One of the most dangerous snakes in Africa is the puff adder, due to its wide distribution. This deadly creature was used as inspiration for a walkway that allows users to experience nature while keeping most dangers at bay.
The Puff Adder Walkway, designed by Patrice Taravella and engineered by Terry De Waal, was built in the gardens of the Babylonstoren farm. Babylonstoren is one of the oldest Cape Dutch farms to be found in the winelands of South Africa. Much of the gardens are used for farming, but the walkway winds itself along a stream. The walkway was designed to allow visitors to view the clivias lilies that flower during the southern hemisphere spring. The arched walkway was created using slats of balau attached to a steel frame. The slats allow for dappled sunlight to enter into the walkway while demarcating a path and keeping critters out. They are spaced widely apart enough to allow for views of the natural scenery outside. The walkway bulges and narrows along the way, as if its namesake had just swallowed a rat, and follows a meandering path creating a structure quite organic for something that is manmade. The little cutouts in the walkway that allow for trees to be left undisturbed are a lovely touch.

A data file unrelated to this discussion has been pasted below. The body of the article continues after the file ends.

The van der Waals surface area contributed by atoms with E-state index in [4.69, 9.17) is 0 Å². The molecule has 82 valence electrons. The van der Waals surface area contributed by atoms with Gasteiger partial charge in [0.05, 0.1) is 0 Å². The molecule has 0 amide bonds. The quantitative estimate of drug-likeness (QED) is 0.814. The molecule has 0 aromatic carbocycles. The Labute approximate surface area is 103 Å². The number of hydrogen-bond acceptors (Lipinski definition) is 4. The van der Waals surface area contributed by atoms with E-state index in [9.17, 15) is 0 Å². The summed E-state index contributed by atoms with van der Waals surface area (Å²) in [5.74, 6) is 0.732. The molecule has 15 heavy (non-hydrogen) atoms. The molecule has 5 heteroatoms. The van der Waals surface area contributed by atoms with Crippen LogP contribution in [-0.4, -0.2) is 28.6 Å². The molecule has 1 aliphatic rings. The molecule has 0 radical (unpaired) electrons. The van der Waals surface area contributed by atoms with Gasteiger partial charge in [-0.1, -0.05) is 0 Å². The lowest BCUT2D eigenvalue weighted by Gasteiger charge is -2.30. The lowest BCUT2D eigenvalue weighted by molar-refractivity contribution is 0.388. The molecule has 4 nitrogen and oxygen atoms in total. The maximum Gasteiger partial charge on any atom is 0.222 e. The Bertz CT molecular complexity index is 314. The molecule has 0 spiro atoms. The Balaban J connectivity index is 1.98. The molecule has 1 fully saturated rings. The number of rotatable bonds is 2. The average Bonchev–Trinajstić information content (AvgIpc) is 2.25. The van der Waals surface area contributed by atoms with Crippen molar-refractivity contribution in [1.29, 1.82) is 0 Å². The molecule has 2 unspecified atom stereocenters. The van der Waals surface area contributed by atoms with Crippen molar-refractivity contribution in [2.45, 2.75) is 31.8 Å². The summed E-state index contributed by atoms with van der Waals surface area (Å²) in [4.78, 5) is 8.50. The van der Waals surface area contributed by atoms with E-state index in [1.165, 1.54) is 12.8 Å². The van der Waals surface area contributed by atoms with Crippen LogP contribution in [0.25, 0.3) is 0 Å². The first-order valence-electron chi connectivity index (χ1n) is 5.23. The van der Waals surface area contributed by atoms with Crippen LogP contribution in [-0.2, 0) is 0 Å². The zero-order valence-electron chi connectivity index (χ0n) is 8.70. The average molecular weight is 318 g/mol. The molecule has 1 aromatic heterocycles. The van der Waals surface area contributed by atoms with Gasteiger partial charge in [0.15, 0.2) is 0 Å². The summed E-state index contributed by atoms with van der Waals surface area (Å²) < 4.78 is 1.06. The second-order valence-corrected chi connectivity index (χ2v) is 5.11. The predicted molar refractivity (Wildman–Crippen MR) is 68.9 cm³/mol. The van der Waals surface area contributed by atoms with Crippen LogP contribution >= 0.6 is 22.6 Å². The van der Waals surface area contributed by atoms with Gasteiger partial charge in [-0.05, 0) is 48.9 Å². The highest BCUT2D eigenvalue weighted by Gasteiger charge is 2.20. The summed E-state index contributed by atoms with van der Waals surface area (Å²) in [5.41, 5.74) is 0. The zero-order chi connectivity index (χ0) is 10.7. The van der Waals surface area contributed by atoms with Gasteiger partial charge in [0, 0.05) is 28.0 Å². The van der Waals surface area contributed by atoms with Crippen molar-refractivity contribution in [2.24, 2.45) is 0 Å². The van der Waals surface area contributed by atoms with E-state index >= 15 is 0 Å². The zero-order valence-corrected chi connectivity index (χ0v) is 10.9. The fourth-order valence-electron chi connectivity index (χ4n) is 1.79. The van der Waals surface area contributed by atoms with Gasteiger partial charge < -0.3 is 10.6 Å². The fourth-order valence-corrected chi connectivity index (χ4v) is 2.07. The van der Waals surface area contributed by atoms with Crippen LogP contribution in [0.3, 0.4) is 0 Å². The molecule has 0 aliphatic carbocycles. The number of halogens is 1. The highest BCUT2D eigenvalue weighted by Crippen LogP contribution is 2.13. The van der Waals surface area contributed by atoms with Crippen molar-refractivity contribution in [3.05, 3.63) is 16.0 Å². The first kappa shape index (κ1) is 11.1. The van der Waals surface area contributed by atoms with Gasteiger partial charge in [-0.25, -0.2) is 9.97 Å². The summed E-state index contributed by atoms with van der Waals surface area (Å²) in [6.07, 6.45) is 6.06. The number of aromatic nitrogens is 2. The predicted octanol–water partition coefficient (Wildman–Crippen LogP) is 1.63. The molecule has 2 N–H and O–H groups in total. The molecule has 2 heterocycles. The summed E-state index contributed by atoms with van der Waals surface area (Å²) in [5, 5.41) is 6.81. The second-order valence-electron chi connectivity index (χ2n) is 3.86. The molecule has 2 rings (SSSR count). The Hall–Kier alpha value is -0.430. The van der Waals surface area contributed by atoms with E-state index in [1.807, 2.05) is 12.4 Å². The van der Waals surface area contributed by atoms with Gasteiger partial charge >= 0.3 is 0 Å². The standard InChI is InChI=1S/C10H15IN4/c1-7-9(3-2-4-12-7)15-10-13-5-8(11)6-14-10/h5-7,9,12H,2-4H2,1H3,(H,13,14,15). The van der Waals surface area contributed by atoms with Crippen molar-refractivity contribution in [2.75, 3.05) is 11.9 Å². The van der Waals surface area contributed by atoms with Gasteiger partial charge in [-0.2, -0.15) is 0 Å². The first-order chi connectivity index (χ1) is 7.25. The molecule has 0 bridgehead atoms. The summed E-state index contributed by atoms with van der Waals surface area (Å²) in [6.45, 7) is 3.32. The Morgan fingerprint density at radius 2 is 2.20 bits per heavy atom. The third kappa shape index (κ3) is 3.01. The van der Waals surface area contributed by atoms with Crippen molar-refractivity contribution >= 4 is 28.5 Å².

The design of Puff Adder Walkway is appropriately free of the LEDs and other flashy technologies we so often see. It feel as natural as the surroundings its in and makes sightseeing a walk in the park.